Extraordinary claims require extraordinary evidence


Do they?

The phrase “Extraordinary claims require extraordinary evidence” was popularized by Carl Sagan (1934-1996), a well-known astronomer and author who hosted a TV series called “Cosmos,” published hundreds of scientific articles and was professor of astronomy at Cornell University in New York.

Requiring extraordinary evidence for extraordinary claims sounds good on the surface. But, it is subjective. The fact is that a person’s presuppositions strongly affect how and to what degree the statement is applied. In Jesus’ resurrection, for example, Christians presuppose that God exists and that He could easily have raised Jesus from the dead. The evidence of fulfilled prophecy, eyewitness’ records, and changed lives of the disciples is enough to convince many people who believe in God that Jesus rose from the dead. This is a logical conclusion based on the presupposition and the evidence.

Atheists, on the other hand, would negate the resurrection by default since their presupposition that there is no God would require that God’s involvement cannot occur. Therefore, for an atheist, the extraordinary evidence would have to be “exceptionally” extraordinary in order to overcome his atheistic presuppositions. In other words, evidence would need to be presented that was rock solid and irrefutable.

This is why the skeptic must require “extraordinary evidence.” It enables him to retain his presupposition should the extraordinary level of the evidence not be met. Therefore, requiring extraordinary evidence effectively stacks the deck against the claim.

Categories: Apologetics, Christianity

Tags: , , , , , , , ,

6 replies

  1. You say “for an atheist, the extraordinary evidence would have to be ‘exceptionally’ extraordinary in order to overcome his atheistic presuppositions.” Would you say it would take “‘exceptionally’ ordinary” evidence to overcome your Christian presuppositions? It seems if you are going to make this claim, then it would cut both ways.


    • Jon,

      I would say that there is no such thing as extraordinary evidence at all.


      • So what evidence would it take for you to accept, for example, science’s understanding of the old universe? I assume that you accept science’s conclusions in many other aspects of your life, but when it comes to the age of the universe, the ‘evidence’ you see is not sufficient to overcome what you read in the Bible. Is this not the same as requiring a different level (whether you call it extraordinary or not) of evidence?


        • Jon,

          I, like every Christian I know, believe much of what science says about many things but I don’t do so because any scientific evidence is particularly extraordinary. In fact, I can’t even come up with anything that would qualify as extraordinary evidence in any area of science.

          Ultimately, the age of the earth cannot be proven. Whether 6000 years or billions of years, both viewpoints (and everything in between) rest on faith and assumptions. Those who hold to billions of years trust that methods such as radiometric dating are reliable and that nothing has occurred in history that may have disrupted the normal decay of radio-isotopes. Those who hold to 6000 years trust that the Bible is true and that other factors explain the “apparent” age of the earth, such as the global flood, or God’s creating the universe in a state that “appears” to give it a very long age. As an example, God created Adam and Eve as fully-grown adult human beings.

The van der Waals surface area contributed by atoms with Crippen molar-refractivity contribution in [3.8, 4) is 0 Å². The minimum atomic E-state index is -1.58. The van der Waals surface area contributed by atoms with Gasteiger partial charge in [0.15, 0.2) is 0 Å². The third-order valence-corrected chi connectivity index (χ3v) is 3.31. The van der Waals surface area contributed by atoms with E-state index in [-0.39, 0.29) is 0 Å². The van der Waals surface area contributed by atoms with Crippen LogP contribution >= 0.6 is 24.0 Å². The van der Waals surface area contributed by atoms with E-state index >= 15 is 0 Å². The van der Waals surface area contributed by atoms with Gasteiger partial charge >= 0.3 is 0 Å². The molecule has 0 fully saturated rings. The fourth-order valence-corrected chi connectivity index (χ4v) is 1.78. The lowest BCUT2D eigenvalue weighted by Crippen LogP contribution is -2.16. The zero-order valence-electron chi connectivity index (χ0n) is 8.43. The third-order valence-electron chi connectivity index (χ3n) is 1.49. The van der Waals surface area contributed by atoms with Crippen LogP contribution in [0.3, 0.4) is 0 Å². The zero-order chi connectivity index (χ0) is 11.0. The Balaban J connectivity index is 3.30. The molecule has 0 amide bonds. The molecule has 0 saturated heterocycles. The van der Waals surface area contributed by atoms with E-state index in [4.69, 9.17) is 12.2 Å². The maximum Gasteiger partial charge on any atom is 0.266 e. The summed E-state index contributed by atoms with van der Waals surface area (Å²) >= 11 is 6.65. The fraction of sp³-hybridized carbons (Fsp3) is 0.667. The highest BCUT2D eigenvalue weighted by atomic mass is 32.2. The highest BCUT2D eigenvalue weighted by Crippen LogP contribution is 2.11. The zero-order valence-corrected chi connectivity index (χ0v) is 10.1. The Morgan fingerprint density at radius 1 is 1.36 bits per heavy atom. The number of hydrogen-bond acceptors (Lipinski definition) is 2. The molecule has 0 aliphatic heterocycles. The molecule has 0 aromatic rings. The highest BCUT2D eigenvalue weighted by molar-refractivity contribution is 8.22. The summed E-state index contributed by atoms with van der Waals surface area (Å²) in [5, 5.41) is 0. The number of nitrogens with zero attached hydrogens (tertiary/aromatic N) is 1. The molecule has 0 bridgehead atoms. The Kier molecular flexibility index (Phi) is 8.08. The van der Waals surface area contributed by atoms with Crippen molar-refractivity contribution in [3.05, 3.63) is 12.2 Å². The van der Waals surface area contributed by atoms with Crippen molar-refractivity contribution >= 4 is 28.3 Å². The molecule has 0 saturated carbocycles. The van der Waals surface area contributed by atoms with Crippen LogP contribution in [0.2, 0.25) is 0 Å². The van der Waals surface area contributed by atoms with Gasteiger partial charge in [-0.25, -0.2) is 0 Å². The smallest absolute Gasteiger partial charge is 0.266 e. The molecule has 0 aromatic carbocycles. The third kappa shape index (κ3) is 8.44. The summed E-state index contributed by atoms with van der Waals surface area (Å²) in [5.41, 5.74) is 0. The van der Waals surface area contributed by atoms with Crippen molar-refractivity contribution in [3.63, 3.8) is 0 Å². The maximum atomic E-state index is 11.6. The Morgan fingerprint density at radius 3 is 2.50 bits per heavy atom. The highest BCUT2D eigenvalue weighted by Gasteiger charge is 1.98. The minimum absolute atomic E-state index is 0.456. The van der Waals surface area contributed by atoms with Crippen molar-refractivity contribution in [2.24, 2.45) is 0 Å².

If a doctor had examined Adam and Eve on the day of their creation, the doctor would have estimated their age at 20 years (or whatever age they appeared to be) when, in fact, Adam and Eve were less than one day old. Whatever the case, there is always good reason to trust the Word of God over the words of atheistic scientists with an evolutionary agenda.

          Let me try to make this more clear, OK?

          If I told you I could fly or that I could do 1000 push-ups without stopping, the evidence you would require to believe either would be exactly the same.

          In other words, evidence that is more extraordinary to prove I could fly (a more extraordinary claim) doesn’t exist therefore could not be provided.

          That, as I addressed in the post, is the problem with non-believers demanding extraordinary evidence they know no one can ever provide. It gives them an easy yet intellectually dishonest out.

          Make sense?



  2. James-

    I believe (to borrow the phrase ‘billions and billions’ from Sagan’) that the farther one looks for ‘evidence,’ the farther he avoids the evidence staring him in the face, thus enabling ‘billions’ of excuses..

    Life is evidence of resurrection. Period. Something that is, from something that was not. Someone should have asked Mr. Sagan to go into his lab and create a fingernail………using nothing. Yeah, didn’t think so. Far too many people take credit for that which belongs to Another, and avoid the truth of the perennial flower which sings new life.


    • CS,

      The evidence is all around but, despite that, some will just not see.

      It is to those people and no one else Sagan’s appeal makes sense.

      Simply put, there is no such thing as extraordinary evidence, it just does not exist in any form.



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